Wednesday evening was a delightful example of the nature of interfaith peace and harmony life in Toowoomba. Not only were members of our Muslim community wonderfully warm and welcoming but all kinds of people were present from across our diverse wider community. And it all took place on Christian premises, at St Anthony's Catholic Church in Harristown. Jesus, I think, was smiling: all God's children together, sharing 'table fellowship', sharing faith and food, life and laughter together.
Sharing the evening Iftar (breaking of the fast) with others has become a very valuable and enjoyable part of Australian life. Each year, many Australians of other faith and none happily experience the generous invitation of their Muslim neighbours to join in this important part of the Muslim year and to grow in deeper understanding and love together. Thanks, in Toowoomba, go out especially to the coordinators of the Islamic Interfaith and Multicultural Committee. For, as a spiritual gift, hospitality is one of the most vital contributions anyone can make to peace and harmony. It is certainly one aspect of Ramadan which enriches others, though not the only one. Ramadan, like daily prayer in Islam, is also a gift to recall the rest of us to attentiveness, mindfulness and the presence of God. It is a binding force for community, here and across the world. It helps release our society from the compulsions to consume and blunt our senses with material things alone. Indeed, only when we know how to fast (in various ways) do we really feast properly. 'Let us cherish fasting', Athanasius, the great early Christian bishop and theologian said, 'for fasting is the great safeguard along with prayer and almsgiving. They deliver human beings from death.... (for) to fast is to banquet with angels.' Delivered from the destructive powers of self, we can then be more generous and hospitable towards others.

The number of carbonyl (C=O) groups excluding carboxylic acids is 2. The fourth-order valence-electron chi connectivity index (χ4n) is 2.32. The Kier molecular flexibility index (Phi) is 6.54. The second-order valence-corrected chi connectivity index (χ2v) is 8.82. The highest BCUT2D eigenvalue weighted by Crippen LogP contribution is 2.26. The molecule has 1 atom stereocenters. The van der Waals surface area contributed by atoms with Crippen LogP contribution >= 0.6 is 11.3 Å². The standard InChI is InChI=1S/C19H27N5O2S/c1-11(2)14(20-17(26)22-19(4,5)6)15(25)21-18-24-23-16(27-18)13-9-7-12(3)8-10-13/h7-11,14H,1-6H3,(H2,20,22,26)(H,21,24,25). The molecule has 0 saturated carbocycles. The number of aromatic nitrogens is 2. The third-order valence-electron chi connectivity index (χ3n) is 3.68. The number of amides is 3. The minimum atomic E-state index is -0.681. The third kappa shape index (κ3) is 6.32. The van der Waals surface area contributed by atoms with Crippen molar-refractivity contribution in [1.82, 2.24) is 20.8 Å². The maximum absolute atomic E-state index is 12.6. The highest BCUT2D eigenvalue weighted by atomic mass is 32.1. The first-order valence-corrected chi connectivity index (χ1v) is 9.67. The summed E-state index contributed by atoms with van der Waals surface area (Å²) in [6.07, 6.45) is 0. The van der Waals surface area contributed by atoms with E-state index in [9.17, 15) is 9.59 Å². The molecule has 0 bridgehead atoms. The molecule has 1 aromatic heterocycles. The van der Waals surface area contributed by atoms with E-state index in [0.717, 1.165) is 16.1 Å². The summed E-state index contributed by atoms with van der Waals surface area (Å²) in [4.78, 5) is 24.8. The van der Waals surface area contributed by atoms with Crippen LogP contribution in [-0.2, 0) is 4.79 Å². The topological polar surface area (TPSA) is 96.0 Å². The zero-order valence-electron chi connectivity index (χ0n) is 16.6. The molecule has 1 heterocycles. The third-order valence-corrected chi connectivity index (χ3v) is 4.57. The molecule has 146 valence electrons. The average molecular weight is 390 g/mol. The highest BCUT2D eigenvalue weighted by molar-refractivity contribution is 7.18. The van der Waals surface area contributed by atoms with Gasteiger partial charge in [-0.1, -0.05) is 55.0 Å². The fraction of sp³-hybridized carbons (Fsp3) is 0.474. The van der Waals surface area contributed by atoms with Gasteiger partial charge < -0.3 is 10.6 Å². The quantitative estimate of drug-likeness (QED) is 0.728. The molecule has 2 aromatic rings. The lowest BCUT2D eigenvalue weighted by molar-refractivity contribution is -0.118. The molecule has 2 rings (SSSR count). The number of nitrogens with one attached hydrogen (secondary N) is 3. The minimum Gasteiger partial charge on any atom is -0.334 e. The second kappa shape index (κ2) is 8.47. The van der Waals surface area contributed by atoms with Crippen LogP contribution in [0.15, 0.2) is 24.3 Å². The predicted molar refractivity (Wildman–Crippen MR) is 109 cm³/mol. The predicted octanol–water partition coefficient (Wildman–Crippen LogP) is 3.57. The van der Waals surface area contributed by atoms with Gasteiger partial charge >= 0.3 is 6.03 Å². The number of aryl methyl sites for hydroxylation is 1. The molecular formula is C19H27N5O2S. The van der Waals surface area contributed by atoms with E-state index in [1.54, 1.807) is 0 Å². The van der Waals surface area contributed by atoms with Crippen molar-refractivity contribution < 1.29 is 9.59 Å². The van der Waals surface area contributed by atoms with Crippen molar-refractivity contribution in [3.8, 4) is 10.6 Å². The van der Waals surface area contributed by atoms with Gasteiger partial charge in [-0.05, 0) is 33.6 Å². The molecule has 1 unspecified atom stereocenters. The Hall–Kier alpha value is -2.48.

Hospitality is certainly a central theme of Anglican inter-faith and cross-cultural endeavour. As the helpful international Anglican document Generous Love puts it:
As God both pours out his life into the world and remains undiminished in the heart of the Trinity, so our mission is both a being sent and an abiding. These two poles of embassy and hospitality, a movement ‘going out’ and a presence ‘welcoming in’, are indivisible and mutually complementary, and our mission practice includes both.
This kind of hospitality is therefore an expression of the very nature of the God whom we approach in different ways. Such true hospitality is not about losing, but expressing, our integrity and convictions. Rather, we in turn can then receive the gifts of others, which can speak powerfully of the welcoming generosity at the heart of God. For , as Generous Love reflects:
through sharing hospitality we are pointed again to a central theme of the Gospel which we can easily forget; we are re-evangelised through a gracious encounter with other people.
Transformed by God, we become paradoxically both deeply centred and radically open, for our centre is self-giving love. Faith is not then based on human work, such as particular belief or practice, but on grace. In all the great spiritual traditions, fasting and feasting are gateways and expressions of this.
Jo Inkpin an Anglican priest, trans woman, theologian and justice activist. These are some of my reflections on life, spirit, and the search for peace, justice and sustainable creation.